Undulating Fins Along O’Connor Center Exterior Skin Emulate Movement, Energy

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Photos by Tom Holdsworth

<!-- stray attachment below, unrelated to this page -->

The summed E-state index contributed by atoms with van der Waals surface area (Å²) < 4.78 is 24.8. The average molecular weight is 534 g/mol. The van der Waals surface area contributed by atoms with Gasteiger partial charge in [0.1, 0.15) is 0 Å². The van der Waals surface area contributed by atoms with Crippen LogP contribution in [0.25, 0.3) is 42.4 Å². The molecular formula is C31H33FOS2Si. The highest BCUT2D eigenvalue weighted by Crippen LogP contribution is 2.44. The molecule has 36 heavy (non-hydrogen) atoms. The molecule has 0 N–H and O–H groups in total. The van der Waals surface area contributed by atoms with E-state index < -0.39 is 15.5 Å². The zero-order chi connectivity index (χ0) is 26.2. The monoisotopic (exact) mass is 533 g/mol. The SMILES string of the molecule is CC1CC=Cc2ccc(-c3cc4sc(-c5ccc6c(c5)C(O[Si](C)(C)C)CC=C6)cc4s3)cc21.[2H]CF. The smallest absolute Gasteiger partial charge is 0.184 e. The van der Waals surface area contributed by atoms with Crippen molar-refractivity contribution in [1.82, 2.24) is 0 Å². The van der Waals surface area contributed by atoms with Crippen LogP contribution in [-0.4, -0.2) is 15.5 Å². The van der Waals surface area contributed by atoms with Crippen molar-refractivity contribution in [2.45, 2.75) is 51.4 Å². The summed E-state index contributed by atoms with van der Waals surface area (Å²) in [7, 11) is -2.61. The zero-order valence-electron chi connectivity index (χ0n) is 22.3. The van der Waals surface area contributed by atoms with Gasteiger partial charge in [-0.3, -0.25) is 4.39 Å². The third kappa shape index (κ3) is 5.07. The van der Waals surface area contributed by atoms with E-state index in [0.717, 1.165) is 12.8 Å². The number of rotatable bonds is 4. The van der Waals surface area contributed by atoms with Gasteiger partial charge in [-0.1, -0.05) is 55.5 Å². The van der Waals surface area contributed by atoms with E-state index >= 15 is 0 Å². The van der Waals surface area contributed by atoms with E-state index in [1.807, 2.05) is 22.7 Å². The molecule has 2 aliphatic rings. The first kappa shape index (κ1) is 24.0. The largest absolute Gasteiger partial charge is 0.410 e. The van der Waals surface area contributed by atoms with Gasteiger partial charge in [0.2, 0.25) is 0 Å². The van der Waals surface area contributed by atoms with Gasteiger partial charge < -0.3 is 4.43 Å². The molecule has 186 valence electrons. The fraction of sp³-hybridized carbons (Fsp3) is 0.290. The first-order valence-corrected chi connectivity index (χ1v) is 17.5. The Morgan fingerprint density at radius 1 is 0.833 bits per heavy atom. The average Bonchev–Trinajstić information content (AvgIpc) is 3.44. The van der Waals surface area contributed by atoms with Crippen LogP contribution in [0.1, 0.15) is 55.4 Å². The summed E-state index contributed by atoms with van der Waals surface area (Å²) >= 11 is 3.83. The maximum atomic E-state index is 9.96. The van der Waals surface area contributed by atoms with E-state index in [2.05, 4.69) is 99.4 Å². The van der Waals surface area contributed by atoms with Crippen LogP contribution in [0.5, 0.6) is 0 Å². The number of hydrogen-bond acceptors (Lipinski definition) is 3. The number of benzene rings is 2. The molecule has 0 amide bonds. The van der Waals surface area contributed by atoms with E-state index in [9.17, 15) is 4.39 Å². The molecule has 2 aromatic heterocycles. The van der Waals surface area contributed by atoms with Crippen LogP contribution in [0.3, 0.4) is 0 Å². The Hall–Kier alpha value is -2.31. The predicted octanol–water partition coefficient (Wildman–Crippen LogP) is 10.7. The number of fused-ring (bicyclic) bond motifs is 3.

The energy inside a campus recreation center is often palpable. Architects entrusted with designing the Ralph S. O’Connor Center for Recreation & Well-being expansion at Johns Hopkins University wanted to emulate that energy before end-users even come through the doors. They did so by folding metal composite panels to jut outwardly from the north elevation across a span of the exterior skin and curtain wall located just above the center’s main entrance. Varying angles, made possible by custom-engineered mounting clips, combine with different colored zinc on opposite sides of each triangular expression to present the undulating wave visual to approaching visitors. “It was one of the big moves that we made, and it really helped embody the idea that we were trying to capture through the movement of those folding panels and the fins that come out from the curtain wall,” says Andy Towne, project manager for architect of record CWWO Architects, which worked in collaboration with MJMA Architecture & Design. “We kind of repeat the way these panels fold out. It goes deeper and then shallower and then deeper and then shallower. We were trying some simple moves to achieve visual movement across the facade with those panels, and we’re really happy with the result. This helped to successfully capture the energy within the building.”

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